Location: Southwest Watershed Research CenterTitle: Montane forest productivity across a semi-arid climatic gradient
|Scott, Russell - Russ|
|BLANKEN, P.D. - University Of Colorado|
|BURNS, S.P. - University Of Colorado|
|DORE - Northern Arizona University|
|KOLB, T.E. - Northern Arizona University|
|LITVIK, M.E. - University Of New Mexico|
|BARRON-GAFFORD, G.A. - University Of Arizona|
Submitted to: Global Change Biology
Publication Type: Peer Reviewed Journal
Publication Acceptance Date: 8/20/2020
Publication Date: N/A
Interpretive Summary: Forests remove carbon dioxide from the atmosphere and act as an important buffer against climate change. Mountain forests are particularly important to carbon uptake in semi-arid climates where low elevations are dry and characterized by sparse vegetation. Here, we compare seasonal carbon uptake from six mountain forest sites in the southwestern United States that span broad gradients in elevation, air temperature, and precipitation. The main objective of this work was to investigate how mountain forest carbon uptake is likely to respond to regionally forecasted warming and drying. At higher and colder locations, forests were dormant with no carbon uptake during the winter, but spring snowmelt was accompanied by strong carbon gains that persisted throughout the summer. In contrast, carbon uptake was maintained at lower and warmer locations throughout the winter, but summer carbon uptake was lower than at the colder sites. Carbon uptake was also typically reduced at warmer locations after the spring snowmelt, but before the onset of summer rains, due to prevailing dry conditions. Overall, total annual carbon uptake was greatest at the warmest sites due to year-round vegetation activity. Across sites, forest vegetation density and moisture availability were the best predictors of carbon uptake, in part because the winter (positive) and summer (negative) effects of air temperature on carbon uptake canceled out. Accordingly, carbon uptake at lower elevations may be sensitive to reduced moisture availability; however, changes in future precipitation remain highly uncertain. As a result, we conclude that semi-arid mountain forest carbon uptake is likely to remain stable for the foreseeable future.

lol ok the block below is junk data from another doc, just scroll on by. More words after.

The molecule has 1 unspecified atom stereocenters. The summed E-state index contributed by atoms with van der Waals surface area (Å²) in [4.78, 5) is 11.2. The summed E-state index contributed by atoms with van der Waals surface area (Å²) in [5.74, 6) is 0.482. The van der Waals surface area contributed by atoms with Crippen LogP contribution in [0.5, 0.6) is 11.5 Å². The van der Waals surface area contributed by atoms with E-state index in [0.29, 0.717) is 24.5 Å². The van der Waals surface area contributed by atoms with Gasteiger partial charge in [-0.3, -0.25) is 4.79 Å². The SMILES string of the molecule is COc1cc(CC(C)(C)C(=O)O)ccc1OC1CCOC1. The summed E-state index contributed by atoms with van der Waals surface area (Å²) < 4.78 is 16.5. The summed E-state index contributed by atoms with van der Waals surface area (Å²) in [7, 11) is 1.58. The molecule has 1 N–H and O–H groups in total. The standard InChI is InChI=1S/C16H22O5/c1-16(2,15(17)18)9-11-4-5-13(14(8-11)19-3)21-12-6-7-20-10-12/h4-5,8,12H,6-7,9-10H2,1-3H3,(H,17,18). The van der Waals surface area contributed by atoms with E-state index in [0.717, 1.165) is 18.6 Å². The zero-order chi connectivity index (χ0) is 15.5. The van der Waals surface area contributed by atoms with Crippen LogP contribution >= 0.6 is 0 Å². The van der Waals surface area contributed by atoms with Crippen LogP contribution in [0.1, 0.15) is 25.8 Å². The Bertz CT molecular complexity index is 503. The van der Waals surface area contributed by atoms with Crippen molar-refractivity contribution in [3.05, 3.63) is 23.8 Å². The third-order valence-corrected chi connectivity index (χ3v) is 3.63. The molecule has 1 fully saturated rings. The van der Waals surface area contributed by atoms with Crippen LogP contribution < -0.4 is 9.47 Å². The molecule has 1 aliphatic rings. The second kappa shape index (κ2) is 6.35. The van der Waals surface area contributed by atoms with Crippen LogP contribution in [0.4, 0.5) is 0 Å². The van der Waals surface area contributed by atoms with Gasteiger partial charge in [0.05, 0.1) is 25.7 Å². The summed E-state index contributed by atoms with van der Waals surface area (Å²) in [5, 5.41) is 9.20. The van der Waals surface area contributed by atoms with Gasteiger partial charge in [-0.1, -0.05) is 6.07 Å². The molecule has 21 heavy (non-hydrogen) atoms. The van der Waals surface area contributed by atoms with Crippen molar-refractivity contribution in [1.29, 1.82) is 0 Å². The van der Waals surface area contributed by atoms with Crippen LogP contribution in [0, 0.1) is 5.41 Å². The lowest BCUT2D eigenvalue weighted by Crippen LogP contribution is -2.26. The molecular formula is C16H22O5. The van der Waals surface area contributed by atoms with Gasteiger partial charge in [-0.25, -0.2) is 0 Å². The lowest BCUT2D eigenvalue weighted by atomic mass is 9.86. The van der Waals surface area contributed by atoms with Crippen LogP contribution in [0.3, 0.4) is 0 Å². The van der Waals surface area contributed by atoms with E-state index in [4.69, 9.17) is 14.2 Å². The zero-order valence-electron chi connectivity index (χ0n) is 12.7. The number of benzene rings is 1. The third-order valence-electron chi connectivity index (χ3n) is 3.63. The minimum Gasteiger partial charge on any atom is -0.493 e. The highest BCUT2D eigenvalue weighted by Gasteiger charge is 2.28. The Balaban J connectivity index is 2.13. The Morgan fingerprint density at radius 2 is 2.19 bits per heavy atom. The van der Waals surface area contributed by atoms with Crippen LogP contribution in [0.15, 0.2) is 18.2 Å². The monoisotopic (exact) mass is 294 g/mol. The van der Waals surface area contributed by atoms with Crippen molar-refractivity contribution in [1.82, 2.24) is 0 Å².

Technical Abstract: High-elevation montane forests are disproportionately important to carbon sequestration in semi-arid climates where low elevations are dry and characterized by low carbon density ecosystems. Here, we take advantage of newly available eddy covariance data from the semi-arid western United States to investigate drivers of ecosystem gross primary productivity (GPP) from six evergreen conifer forests that span broad gradients in air temperature, snow versus rain, and precipitation seasonality. We leveraged this analysis to extrapolate the future status of the western United States carbon sink within a framework of projected warming and drying. At colder locations, the seasonal evolution of GPP was characterized by a single broad peak during the warm season that corresponded to snowmelt moisture and a transition from winter dormancy to spring activity. Conversely, winter dormancy was variably transient at warmer locations, and GPP was responsive to both winter and summer precipitation resulting in two distinct GPP peaks separated by a period of foresummer drought. This scenario yielded tradeoffs between moisture and energy limitation that varied over space and time, but there was evidence of compensatory winter (positive) and summer (negative) GPP responses to air temperature at all sites. As a result, leaf area index and moisture availability principally contributed to multi-site GPP predictions at the annual scale. Overall, mean annual GPP was greatest at the warmest site due to persistent vegetation activity throughout the winter. Given the uncertainty of forecasted precipitation changes, and the potential for seasonally offsetting responses to warming identified by this work, we project that the semi-arid western United States montane forest carbon sink will remain relatively stable for the foreseeable future. However, regional carbon sequestration will be sensitive to reduced or delayed summer precipitation, especially if coupled to snow drought and earlier soil moisture recession.